3. Don't be in such a hurry to move out after college
When I moved back in with my parents after graduation, all I could think about was how soon I could move out on my own. If I'd known then what I know now, I would have lived at home much longer so I could save money and set myself up financially for the future. Instead of living rent-free at my parents', I moved in with my unemployed boyfriend and ended up supporting both of us.
According to the U.S. Census Bureau, more than one-third of young adults are living at home after college. While not always ideal, moving back in with Mom and Dad after college has its advantages. For starters, if you're living there rent-free, like many young people today, you can more easily pay off debt and prioritize savings. If you have student loans or other debt, you can use your time living at home to tackle those payments. In addition, instead of paying for rent, food, utilities, and other expenses like most people who live on their own, you can allocate more money toward building an emergency fund and getting a jump on saving for retirement.
When I graduated college, I made around $30,000 a year (gross). Accounting for federal and New Jersey state income taxes, if I'd lived at home for a year and saved even half of my take-home pay, I would have socked away $12,276. That would have paid for a security deposit and first month's rent on a nice apartment in a good neighborhood, with plenty left over for emergencies. In my early 20s, having $12,000 in the bank would have at least bought me peace of mind.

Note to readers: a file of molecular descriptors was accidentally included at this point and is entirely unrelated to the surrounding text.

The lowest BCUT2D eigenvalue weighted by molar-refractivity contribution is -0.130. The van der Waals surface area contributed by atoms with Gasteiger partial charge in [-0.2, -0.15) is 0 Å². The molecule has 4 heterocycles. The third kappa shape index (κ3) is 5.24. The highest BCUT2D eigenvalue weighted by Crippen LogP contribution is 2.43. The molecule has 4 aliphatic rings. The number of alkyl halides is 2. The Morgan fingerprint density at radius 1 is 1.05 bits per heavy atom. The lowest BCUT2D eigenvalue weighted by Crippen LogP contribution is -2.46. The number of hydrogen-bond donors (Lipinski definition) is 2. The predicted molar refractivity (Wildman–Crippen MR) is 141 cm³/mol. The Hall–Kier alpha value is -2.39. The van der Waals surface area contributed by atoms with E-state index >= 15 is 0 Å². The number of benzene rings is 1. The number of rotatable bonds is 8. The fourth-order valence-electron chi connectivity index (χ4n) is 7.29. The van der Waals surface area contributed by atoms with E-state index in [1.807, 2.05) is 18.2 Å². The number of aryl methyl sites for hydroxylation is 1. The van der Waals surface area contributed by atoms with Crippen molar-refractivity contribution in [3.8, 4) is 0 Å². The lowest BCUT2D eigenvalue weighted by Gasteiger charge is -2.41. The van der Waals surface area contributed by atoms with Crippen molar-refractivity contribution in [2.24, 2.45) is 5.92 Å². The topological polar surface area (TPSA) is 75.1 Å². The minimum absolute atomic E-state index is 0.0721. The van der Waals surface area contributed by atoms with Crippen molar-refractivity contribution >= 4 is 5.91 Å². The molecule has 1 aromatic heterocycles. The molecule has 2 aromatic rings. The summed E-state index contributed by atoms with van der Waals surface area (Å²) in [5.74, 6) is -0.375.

4. Living paycheck to paycheck is a bad idea
In my 20s and most of my 30s, I spent every dollar I earned, usually before my next payday. There were days when I'd literally be hunting in my couch cushions and rooting through my car for spare change because I was too broke to eat. It took becoming a parent for me to learn the value of paying myself first. Suddenly, it wasn't all about me; having two children who depended on me for their well-being was a huge wake-up call.
Don't wait until you have dependents to start setting money aside. Even if it's only a few dollars, save what you can as often as you can. Once you've established a consistent savings habit, consider raising the amount you put away over time to reach your goals faster.
5. "Retail therapy" only makes you feel better temporarily
Lots of people shop to relieve stress, and I was one of them. Most Americans have indulged in retail therapy, and while shopping can lift your mood in the short term, that happiness is fleeting, while the financial hangover lingers. Using shopping to combat sadness and depression can lead to poor financial decisions, which can become a vicious cycle that creates more sadness, or worse, regret. Instead of using retail therapy to make yourself feel better, try other mood-boosting alternatives, like exercise, meditation, or spending time with friends and family.
They say hindsight is 20-20. When it comes to money, looking back on your mistakes and learning from them definitely makes you wiser and wealthier in the long term. Of course, the best way to stay out of financial trouble and build wealth over time is to avoid making money mistakes like these in the first place. May you become wealthier -- and wiser -- much sooner than I did.
The Motley Fool has a disclosure policy.